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Tag: john dodson

Justice Department Gives Agent Permission to Publish Book Critical of Agency

ATF file photo

Steve Neavling
ticklethewire.com

The Justice Department has switched its position and said an ATF agent may publish a book about the agency’s bungled gun smuggling sting operation “Fast and Furious,”  the Associated Press reports.

The department said it was notifying the ACLU, which is representing ATF agent John Dodson, that the book could be published.

The department previously tried to stop the publication, saying federal employees are generally banned from making profits off of their work.

But for law enforcement reasons, the AP wrote, some parts of the book, “The Unarmed Truth,” will be redacted.

 OTHER STORIES OF INTEREST

ATF Agent, Whistleblower Criticizes Agency for Blocking His Book from Being Published

Steve Neavling
ticklethewire.com 

The ATF’s reason for blocking his book about the botched and deadly Operation Fast and Furious is “absurd,” the author said, the Dallas Morning News reports.

John Dodson, an ATF special agent who blew the whistle on the operation, said the book reveals important information about missteps in the agency.

“I think what happened, what we were doing, what the agency was doing, the Phoenix field division, operation itself, I think that is what is harmful for morale,” Dodson said. “I think that is what is a detriment to not only our relationships with other federal agencies, but our relationships with the American people and their trust in us.”

The AFT maintains it has the right to bar Dodson from writing the book “for any reason” because he’s a federal employee.

OTHER STORIES OF INTEREST

 

ATF Whistleblower Expresses Disappointment With Probe

Steve Neavling
ticklethewire.com

The federal whistleblower in the scandal known as Operation Fast and Furious says in an interview with Fox News he’s “disheartened and disappointed” by the follow-up investigations.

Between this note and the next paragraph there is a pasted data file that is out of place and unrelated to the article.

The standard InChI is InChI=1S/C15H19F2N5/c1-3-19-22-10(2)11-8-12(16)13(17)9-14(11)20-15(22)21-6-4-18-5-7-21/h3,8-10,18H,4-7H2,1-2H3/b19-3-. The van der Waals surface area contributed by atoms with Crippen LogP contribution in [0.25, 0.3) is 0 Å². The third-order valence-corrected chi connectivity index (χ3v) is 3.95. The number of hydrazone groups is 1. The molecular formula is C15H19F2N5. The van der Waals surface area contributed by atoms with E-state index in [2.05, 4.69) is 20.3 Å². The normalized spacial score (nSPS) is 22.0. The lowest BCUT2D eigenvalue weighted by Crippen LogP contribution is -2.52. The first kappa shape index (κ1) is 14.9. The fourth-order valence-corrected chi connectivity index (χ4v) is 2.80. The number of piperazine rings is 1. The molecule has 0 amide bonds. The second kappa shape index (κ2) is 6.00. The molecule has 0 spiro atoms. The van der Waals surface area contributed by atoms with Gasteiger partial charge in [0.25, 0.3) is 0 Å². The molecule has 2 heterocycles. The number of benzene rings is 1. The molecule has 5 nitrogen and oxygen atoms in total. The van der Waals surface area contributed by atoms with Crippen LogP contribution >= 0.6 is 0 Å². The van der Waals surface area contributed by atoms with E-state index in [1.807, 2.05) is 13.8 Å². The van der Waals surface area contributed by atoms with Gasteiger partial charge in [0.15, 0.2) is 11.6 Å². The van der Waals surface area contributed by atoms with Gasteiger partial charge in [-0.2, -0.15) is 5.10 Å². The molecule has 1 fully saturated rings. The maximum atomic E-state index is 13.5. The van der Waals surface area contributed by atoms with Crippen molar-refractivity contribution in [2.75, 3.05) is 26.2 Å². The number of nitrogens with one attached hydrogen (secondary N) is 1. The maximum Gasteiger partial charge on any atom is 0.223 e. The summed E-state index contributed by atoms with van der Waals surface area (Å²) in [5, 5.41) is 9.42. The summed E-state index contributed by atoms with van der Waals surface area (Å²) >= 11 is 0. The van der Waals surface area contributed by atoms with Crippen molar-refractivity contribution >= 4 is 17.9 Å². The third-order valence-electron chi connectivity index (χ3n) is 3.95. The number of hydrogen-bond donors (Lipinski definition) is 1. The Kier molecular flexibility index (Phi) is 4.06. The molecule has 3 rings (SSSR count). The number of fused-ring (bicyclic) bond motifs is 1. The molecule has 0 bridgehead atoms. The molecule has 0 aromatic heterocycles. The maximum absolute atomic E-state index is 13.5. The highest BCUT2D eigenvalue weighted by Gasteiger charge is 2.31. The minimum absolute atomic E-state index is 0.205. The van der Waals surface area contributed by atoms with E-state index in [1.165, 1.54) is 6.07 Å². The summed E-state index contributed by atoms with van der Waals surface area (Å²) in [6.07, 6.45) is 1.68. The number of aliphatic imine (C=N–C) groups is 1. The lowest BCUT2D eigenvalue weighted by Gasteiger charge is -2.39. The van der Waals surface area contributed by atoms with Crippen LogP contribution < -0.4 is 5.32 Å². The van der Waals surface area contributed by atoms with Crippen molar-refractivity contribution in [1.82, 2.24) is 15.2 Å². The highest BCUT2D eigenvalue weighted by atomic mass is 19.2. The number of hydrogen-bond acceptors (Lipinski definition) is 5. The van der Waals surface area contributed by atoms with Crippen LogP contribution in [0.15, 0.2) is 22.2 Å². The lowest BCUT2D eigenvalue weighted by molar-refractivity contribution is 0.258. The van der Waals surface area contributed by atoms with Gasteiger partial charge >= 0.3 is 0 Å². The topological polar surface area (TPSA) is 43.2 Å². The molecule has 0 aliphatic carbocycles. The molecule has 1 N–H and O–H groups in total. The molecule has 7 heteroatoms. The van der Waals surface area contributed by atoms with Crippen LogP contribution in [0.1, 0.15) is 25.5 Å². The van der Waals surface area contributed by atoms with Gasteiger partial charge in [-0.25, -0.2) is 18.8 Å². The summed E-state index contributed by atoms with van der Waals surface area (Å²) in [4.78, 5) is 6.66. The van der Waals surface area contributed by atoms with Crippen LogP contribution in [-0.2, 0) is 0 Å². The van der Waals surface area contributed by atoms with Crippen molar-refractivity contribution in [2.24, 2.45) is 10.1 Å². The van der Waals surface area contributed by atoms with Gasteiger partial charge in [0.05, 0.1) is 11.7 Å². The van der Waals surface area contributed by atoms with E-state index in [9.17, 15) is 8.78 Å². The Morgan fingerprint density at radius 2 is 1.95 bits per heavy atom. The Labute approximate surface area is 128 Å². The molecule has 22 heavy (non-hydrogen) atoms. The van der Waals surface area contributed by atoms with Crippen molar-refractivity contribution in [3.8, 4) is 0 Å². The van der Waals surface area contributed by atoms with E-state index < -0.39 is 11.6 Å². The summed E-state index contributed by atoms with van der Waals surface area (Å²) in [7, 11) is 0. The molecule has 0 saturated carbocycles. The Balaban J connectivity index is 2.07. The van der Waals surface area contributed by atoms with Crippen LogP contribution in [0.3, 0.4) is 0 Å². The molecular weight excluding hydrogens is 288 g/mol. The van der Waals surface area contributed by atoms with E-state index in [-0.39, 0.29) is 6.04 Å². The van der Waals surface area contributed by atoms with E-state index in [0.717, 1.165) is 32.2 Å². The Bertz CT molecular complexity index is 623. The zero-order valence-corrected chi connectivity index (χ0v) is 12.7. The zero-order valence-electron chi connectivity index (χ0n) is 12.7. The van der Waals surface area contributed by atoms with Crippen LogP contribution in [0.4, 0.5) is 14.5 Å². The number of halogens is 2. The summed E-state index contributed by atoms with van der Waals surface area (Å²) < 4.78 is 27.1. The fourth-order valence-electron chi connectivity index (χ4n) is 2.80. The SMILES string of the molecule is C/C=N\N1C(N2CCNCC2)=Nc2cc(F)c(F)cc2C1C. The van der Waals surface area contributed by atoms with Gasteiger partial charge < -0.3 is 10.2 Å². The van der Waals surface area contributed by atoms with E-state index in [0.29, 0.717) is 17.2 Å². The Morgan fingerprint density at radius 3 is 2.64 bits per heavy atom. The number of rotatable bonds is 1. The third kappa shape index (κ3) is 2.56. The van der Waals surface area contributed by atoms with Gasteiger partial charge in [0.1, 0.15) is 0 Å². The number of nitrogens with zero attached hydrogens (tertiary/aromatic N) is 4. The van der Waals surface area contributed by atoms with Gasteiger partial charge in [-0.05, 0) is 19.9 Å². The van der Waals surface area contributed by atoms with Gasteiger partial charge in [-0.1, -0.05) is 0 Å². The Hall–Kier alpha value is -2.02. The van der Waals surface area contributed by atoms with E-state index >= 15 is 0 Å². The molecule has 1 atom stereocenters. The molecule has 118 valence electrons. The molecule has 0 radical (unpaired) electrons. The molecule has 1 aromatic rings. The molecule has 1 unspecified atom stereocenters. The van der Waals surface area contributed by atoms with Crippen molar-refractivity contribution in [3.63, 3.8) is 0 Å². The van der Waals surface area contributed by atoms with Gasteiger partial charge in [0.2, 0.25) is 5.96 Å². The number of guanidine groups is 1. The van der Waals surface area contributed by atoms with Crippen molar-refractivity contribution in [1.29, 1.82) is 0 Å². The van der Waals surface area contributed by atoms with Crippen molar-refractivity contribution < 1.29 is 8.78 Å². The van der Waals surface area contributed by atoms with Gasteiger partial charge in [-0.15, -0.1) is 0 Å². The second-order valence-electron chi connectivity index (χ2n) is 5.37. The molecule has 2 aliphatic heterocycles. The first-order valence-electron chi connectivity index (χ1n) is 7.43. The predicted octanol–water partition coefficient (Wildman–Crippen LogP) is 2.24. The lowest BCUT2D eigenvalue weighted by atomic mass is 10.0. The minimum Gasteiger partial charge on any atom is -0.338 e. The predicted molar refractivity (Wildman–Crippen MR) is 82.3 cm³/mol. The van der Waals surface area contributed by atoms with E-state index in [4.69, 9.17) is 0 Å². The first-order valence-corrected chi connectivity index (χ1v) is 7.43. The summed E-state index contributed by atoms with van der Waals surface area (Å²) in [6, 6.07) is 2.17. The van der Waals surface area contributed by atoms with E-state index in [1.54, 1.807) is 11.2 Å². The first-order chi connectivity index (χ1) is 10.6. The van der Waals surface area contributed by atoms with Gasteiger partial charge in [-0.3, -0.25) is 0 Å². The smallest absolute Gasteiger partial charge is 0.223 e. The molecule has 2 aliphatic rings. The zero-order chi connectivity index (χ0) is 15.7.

ATF Special Agent John Dodson said he’s frustrated with the government’s response to his February 2011 complaints, which revealed that ATF was encouraging gun dealers in Arizona to sell to straw purchasers, all with the hopes of tracing the guns to the Mexican cartels. Some of those guns surfaced in crime scenes on both sides of the border.

Records show the ATF sent about 2,500 guns to a cartel as part of an investigation, and some of those weapons are believed to be responsible for the deaths of Mexicans and Border Patrol Agent Brian Terry, according to Fox News.

Some Federal Agents “Anguished” Over ATF Operation That Let Guns into Mexico

atf photo

By Allan Lengel
ticklethewire.com

A variety of federal agent voiced “anguished objections” over an ATF operation that allowed guns to be smuggled in Mexico so they could be traced to the top levels of the drug cartels, the Los Angeles Times reports.

The paper reported that the operation known as “Operation Fast and Furious” lost track of hundreds of firearms, many which have been linked to crimes including the murder of a Border Patrol agent last December.

“With the number of guns we let walk, we’ll never know how many people were killed, raped, robbed,” ATF agent John Dodson said in an interview with the Center for Public Integrity, according to the LA Times. “There is nothing we can do to round up those guns. They are gone.”

Dodson said in that interview that he was still haunted by his participation in the operation, the Times reported.

The paper reported that “ATF said agents took every possible precaution to assure that guns were recovered before crossing into Mexico.”

ATF spokesman Scot L. Thomasson said the operation is under evaluation, according to the Los Angeles Times.

“It’s always a good business practice to review any new strategy six or eight months after you’ve initiated it, to make sure it’s working, that it’s having the desired effect, and then make adjustments as you see fit to ensure it’s successful,” he said.

Meanwhile, Washington Post editorial page editor Fred Hiatt wrote in a column on Friday after meeting with Mexico’s President Felipe Calderon, that the president said the flow into Mexico  of assault weapons like AK-47s rose “exponentially” after Congress let a ban on the sale of assault weapons expire in 2004.